COVID-19 vaccination: intentions are not enough

In this Insights paper, we recognise that medical science has stunningly developed the COVID-19 vaccine in record-breaking time. We now need to leverage the science of human behaviour to deliver the vaccine to at least 65% of the Australian population.

Inside this challenge, three distinct groups have been identified from independent research:

science of human behaviour

While this research reveals 80% of Australians expressed positive intentions to get the jab, there should be no assumption that this figure translates to rolling-up the sleeves to receive it. Even for those whose intentions are secure, there remains the fact that people’s intentions are only translated into action about half the time (Sheeran & Webb, 2016).

Important to government health authorities, is that there will be many reasons why some people won’t act on their intentions – behavioural scientists call this the intention-action gap.

Intention-action gap

We have every intention of doing something with the knowledge and understanding of why to back it up, yet somehow it never happens.

Failing to close this gap for Australia’s COVID-19 vaccine program will be socially and economically damaging at the very least, and fatal at worst.

The key message here is that we cannot take those who hold pro-vaccination intentions for granted. A separate strategy must be developed to tackle this group, which we discuss below.

How can governments address the intention-action gap?

There are many successful case studies around the world where a behaviourally-informed approach has helped to close the intention-action gap on critical one-off behaviours, such as voting, organ donation, and the flu vaccination. A key insight from these cases is that solutions to these challenges is not so much about creating greater awareness, but it’s about facilitating action.

A proven solution is to identify barriers to action, and develop targeted behavioural strategies to address them.  Drawing on practice, there are two common types of behavioural barriers:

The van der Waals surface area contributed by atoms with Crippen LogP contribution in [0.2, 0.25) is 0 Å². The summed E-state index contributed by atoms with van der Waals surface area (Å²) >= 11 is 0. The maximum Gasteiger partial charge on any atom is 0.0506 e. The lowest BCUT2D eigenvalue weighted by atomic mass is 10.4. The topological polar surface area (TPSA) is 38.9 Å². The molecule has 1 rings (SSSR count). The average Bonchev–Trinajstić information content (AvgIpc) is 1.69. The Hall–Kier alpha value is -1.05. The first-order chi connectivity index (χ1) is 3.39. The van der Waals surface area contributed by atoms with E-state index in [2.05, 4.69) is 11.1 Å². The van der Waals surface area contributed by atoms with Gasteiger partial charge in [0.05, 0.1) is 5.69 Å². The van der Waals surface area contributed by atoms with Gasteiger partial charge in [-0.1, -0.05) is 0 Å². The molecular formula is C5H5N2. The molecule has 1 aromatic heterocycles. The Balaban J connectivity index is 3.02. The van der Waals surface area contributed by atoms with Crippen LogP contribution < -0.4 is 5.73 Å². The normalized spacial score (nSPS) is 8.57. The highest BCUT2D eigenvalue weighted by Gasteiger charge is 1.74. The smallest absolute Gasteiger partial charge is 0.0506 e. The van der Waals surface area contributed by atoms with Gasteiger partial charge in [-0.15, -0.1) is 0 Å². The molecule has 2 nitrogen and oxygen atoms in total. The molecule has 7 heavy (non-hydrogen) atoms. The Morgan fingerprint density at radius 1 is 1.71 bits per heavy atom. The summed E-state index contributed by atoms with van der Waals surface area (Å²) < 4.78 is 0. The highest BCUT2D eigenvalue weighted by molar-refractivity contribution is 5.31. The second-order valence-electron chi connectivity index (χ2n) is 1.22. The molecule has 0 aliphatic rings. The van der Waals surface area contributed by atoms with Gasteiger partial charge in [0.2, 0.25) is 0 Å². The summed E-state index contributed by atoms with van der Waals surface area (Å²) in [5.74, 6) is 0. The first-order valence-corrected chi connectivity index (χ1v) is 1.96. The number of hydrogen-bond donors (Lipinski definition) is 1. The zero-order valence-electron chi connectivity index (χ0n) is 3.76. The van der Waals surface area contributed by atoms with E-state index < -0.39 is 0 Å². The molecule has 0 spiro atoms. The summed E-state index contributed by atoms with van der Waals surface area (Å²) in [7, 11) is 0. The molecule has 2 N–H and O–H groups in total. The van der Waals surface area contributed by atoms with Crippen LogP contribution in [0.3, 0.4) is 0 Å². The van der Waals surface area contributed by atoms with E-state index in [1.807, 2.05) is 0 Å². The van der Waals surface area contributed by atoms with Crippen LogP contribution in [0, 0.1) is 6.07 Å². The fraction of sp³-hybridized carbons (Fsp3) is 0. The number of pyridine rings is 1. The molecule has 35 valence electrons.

behavioural barriers

By identifying, monitoring and mapping these different barriers, health authorities and vaccination service providers can develop behavioural interventions specifically targeting those mitigating factors.

The below tables lists several examples:

behavioural interventions

“Spending as little as ten minutes on an anti-vaccination website can influence vaccine hesitancy, demonstrating the powerful impact exposure to misinformation can have on some people.”


When designing actionable strategies to address each barrier, it’s critical that they are grounded in behavioural insights and informed by local evidence. The following table is a simple snapshot of mapping and bridging the intention-action gap with targeted strategies:

COVID19 vaccination: behavioural strategy

COVID19 vaccination" behavioural interventions mock-up texts



It is paramount that health authorities conduct rapid experiments on what interventions work to close the intention-action gap – especially for the second dose. The staged roll-out of the vaccine over several months should provide opportunities to test efforts and importantly, share evidence with neighbouring jurisdictions on which approaches worked and which do not. Like the vaccine itself, any solutions used to tackle the gap must be tested to create the confidence in scaling-up. We cannot afford to waste time and resources on strategies that won’t be effective at driving the necessary vaccinations to reach herd immunity.

In summary, it is vital that the gap between vaccination intention and people actually rolling-up their sleeves is addressed as part of the overall uptake strategy. We need to go beyond the traditional approach of providing more vaccination information and education campaigns.

Applying a behavioural insights lens to address the physical and internal barriers, will allow health authorities, employers, and vaccination service providers to design actionable and effective interventions that will boost vaccine uptake.

If you would like to discuss any part of this article, or are interested in engaging with us, please contact us.

Author: Elisabeth Spits – Behavioural Strategist
M: 0402 792 264